MADE in Kenya

MADE in Kenya

Here at Wrap London HQ we believe collaboration is key to success, and we always strive to
build strong relationships with our suppliers. For the past three years we've been working with
Made, a small jewellery and accessories brand who are committed to developing the skills of
their artisans as well as raising awareness of fair trade principles in their industry. We
wholeheartedly support and believe in everything they stand for, and we know you will too. Our
mission today is to share their inspiring story with you.

Based in both London and Kenya, Made focus on creating positive change through fair trade
and ethical practices. Every piece in Made's collection is individually handmade at their
workshop in Nairobi using sustainable and locally-sourced materials alongside time-honoured
techniques. Using techniques handed down through the generations, Made's pieces not only
look great, but also tell the story of lives changed through safe, sustainable employment,
training and education. We caught up with owner, Neil Gershinson to find out how it all started
and the importance of sustainability for the brand.

Can you tell us a bit about your story? How did MADE come about?

Made was born 10 years ago, soon after I returned from a trip to Kenya. It's common
to see the beautiful work local artisans sell to tourists, and such wonderful skill used
in many local markets in and around Nairobi. I knew that to really create meaningful
employment these artisans needed to focus their talents on making beautiful
contemporary jewellery that customers in London, New York and Paris would love and
want more of. Now, 10 years on, we have grown to employ over 80 men and women, all
working in a safe, non-sexist, non-tribal environment with all the benefits, security and
opportunities we all take for granted.

What does fair trade mean to you?

To us fair trade means just that, to trade fairly. To treat people how you would want to be
treated, to pay a fair price for someone's work, to show people respect and appreciation
and offer help and support to those who need it in any way you can.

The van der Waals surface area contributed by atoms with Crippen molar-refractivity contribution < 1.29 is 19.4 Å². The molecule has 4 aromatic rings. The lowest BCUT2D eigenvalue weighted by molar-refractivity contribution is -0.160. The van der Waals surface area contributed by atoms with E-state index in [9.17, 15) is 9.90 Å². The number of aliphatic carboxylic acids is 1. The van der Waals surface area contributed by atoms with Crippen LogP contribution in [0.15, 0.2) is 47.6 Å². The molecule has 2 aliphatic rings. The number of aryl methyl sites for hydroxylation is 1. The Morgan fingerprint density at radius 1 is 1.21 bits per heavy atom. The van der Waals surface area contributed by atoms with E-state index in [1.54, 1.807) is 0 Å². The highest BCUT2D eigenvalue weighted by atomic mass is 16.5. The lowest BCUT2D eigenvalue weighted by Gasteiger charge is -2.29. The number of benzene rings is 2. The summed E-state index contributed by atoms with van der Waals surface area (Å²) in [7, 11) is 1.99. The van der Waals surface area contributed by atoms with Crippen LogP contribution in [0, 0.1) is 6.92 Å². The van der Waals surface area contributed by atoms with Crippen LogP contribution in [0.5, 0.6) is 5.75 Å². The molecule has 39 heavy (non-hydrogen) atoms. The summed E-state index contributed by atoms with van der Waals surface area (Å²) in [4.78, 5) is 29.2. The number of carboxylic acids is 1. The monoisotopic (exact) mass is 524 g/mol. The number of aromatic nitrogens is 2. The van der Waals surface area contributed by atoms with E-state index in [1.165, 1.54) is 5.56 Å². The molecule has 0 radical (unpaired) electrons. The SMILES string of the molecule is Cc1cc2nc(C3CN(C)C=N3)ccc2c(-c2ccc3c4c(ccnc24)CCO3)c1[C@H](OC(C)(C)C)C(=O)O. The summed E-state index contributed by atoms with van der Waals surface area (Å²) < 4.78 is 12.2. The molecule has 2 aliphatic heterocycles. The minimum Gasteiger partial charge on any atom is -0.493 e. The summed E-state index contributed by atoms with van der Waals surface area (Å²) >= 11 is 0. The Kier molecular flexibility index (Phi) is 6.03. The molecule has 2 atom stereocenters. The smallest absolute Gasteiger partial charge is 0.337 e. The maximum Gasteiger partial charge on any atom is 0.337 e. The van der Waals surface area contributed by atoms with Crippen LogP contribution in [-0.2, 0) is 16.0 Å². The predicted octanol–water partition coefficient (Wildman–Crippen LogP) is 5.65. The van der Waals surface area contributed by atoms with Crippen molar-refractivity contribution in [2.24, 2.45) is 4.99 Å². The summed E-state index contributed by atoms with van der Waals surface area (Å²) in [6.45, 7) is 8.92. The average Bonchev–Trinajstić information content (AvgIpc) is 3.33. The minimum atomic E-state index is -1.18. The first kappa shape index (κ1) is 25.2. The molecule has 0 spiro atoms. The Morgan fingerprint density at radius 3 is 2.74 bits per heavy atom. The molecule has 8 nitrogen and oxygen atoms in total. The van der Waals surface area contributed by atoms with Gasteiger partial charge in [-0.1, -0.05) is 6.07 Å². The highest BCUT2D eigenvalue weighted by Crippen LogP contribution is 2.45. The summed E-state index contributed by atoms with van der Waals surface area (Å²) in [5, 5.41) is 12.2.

How important is sustainability for your brand? Can you tell us more about the
materials you use?

Sustainability is important to us, but we're not hung up on it, and we don't let it
compromise our designs. It's just something that when working in poor communities like
ours, you do naturally. We don't operate in a disposable society, everything has a value
and everyone is used to making the most of what's around them so sustainability is a
natural way of life. Materials are recycled and locally sourced wherever possible: old door
handles for brass pieces; horn and bone are often by-products of the meat industry and
glass details come from recycled gin or beer bottles. What is very important, and we take
very seriously, is to ensure the business is sustainable and that we don't risk people's
livelihoods. All of our team members provide for their wider families and therefore
my focus is to ensure that Made is around and creating meaningful employment
opportunities for many years to come.

What are some of the key, time-honoured techniques used by your skilled

The team use skills and techniques that continue to amaze me - these men and women
are so talented. Techniques range from hand beading, to soldering and carving, however,
my personal favourite skill is what Collins does. He is one of our casters who makes
amazing jewellery using molds. They are created in a very traditional way from sand and
molasses and smelting recycled brass in our furnace.

Your jewellery is wonderfully understated, whilst adding charm to many of our
favourite looks in the Wrap London collection this season. What do you think it
is about your designs that so effortlessly transform the way a person looks and

We approach design with the premise that our jewellery should add to a look and not
distract. Simplistic, understated charm with hand made originality and quality is what we
try to produce for Wrap London.

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